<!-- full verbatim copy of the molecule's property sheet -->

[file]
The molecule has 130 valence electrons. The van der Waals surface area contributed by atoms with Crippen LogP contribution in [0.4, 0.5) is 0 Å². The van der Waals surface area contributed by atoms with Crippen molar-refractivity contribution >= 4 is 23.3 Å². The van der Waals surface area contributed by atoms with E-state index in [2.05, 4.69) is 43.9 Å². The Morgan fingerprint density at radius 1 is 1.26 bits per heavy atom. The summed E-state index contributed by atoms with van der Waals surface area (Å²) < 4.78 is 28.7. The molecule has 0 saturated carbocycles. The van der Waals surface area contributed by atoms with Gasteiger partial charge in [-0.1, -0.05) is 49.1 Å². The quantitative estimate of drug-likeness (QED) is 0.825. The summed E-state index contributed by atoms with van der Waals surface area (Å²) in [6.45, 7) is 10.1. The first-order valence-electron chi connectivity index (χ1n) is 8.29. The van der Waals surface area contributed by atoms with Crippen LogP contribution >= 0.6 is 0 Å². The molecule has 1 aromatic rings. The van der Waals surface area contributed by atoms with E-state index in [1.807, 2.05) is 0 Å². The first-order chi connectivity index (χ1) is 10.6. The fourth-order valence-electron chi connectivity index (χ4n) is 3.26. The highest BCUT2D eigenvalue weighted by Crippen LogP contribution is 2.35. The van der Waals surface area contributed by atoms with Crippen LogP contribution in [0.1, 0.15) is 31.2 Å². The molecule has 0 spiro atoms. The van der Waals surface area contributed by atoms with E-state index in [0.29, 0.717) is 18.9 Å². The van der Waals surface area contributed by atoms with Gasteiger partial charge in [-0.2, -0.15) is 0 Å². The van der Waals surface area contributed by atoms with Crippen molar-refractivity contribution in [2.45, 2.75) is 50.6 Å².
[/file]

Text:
The molecule has 130 valence electrons. The van der Waals surface area contributed by atoms with Crippen LogP contribution in [0.4, 0.5) is 0 Å². The van der Waals surface area contributed by atoms with Crippen molar-refractivity contribution >= 4 is 23.3 Å². The van der Waals surface area contributed by atoms with E-state index in [2.05, 4.69) is 43.9 Å². The Morgan fingerprint density at radius 1 is 1.26 bits per heavy atom. The summed E-state index contributed by atoms with van der Waals surface area (Å²) < 4.78 is 28.7. The molecule has 0 saturated carbocycles. The van der Waals surface area contributed by atoms with Gasteiger partial charge in [-0.1, -0.05) is 49.1 Å². The quantitative estimate of drug-likeness (QED) is 0.825. The summed E-state index contributed by atoms with van der Waals surface area (Å²) in [6.45, 7) is 10.1. The first-order valence-electron chi connectivity index (χ1n) is 8.29. The van der Waals surface area contributed by atoms with Crippen LogP contribution >= 0.6 is 0 Å². The molecule has 1 aromatic rings. The van der Waals surface area contributed by atoms with E-state index in [1.807, 2.05) is 0 Å². The first-order chi connectivity index (χ1) is 10.6. The fourth-order valence-electron chi connectivity index (χ4n) is 3.26. The highest BCUT2D eigenvalue weighted by Crippen LogP contribution is 2.35. The van der Waals surface area contributed by atoms with Crippen LogP contribution in [0.1, 0.15) is 31.2 Å². The molecule has 0 spiro atoms. The van der Waals surface area contributed by atoms with E-state index in [0.29, 0.717) is 18.9 Å². The van der Waals surface area contributed by atoms with Gasteiger partial charge in [-0.2, -0.15) is 0 Å². The van der Waals surface area contributed by atoms with Crippen molar-refractivity contribution in [2.45, 2.75) is 50.6 Å².